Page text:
Some Billings Drivers Struggling with Back-In Angle Parking
Motorists in downtown Billings are adjusting to the change of one-way to two-way streets on N. 29th and N. 30th Street, and while that's been a challenge, the real issue drivers seem to have is the new way to park on these streets.
The two-way traffic conversion has been completed as part of the Downtown Traffic Improvement Project, along with the change from head-in to back-in angle parking on these streets, which is a first for Billings.
According to the Billings Public Works department, there are several advantages to back-in angle parking, which gives drivers a better line of sight to cyclists, pedestrians and other vehicles. Back-in angle parking also provides safer access to unload and load vehicle storage, and allows for the best position to exit the vehicle.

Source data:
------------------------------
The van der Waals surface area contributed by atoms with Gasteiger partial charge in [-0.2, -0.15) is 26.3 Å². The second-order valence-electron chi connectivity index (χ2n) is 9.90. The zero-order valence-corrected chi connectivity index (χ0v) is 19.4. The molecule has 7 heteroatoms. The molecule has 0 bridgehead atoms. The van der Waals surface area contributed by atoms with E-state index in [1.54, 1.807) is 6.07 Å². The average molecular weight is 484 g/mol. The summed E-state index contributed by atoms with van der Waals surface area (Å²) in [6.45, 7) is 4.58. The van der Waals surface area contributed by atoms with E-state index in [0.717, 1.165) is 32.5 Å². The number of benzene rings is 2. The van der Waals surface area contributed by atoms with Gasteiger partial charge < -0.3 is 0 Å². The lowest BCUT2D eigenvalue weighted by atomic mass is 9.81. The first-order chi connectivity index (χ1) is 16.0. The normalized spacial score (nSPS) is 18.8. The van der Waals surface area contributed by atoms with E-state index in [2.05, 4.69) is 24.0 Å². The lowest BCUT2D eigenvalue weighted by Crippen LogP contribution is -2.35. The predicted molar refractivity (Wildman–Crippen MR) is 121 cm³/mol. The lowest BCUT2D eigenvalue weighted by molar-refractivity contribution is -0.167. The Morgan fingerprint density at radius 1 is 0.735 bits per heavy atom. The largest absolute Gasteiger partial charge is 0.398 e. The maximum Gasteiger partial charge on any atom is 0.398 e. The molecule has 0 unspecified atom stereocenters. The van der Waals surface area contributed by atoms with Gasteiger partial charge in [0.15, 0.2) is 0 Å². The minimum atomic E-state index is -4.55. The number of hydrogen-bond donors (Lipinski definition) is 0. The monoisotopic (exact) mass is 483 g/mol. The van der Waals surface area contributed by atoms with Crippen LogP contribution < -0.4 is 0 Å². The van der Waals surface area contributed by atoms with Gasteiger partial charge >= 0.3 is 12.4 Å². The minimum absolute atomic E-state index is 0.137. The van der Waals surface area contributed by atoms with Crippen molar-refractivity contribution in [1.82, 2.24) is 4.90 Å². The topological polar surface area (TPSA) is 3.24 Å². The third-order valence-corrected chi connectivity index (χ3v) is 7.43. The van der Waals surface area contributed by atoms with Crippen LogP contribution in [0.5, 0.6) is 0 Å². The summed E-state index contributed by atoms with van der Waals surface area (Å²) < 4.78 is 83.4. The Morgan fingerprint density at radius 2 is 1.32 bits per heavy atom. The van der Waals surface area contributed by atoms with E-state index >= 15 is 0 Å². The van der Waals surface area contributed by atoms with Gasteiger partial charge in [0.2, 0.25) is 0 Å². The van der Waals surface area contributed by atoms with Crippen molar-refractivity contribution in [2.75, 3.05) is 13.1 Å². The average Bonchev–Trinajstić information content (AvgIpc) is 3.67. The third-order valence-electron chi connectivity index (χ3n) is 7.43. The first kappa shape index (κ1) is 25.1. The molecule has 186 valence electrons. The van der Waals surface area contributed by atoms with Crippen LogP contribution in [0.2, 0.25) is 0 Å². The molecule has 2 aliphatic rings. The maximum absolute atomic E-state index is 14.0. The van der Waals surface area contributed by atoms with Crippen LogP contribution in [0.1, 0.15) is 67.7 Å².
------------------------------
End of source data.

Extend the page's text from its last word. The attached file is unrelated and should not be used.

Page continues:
Billings Public Works has been sharing videos and images on social media that shows how to correctly utilize back-in angle parking on these new two-way streets, and while they say it's as "easy as 1, 2, 3," some drivers are still pulling head first into open parking spots.
To help curb the problem, parking enforcement has been seen actively monitoring back-in spaces in downtown Billings, and yet there are still drivers incorrectly pulling into the open spots 'head-in.'
According to the back-in angle parking directions on the Billings public works website, here are the 3 steps to take before backing into an open spot:
- Use your right turn signal to let other drivers know you are going to park
- Drive forward just past the space you intend to use and stop
- Reverse into the parking space, using the pavement markings to guide you
CLICK HERE to read more about the Downtown Billings Traffic Improvement Project.
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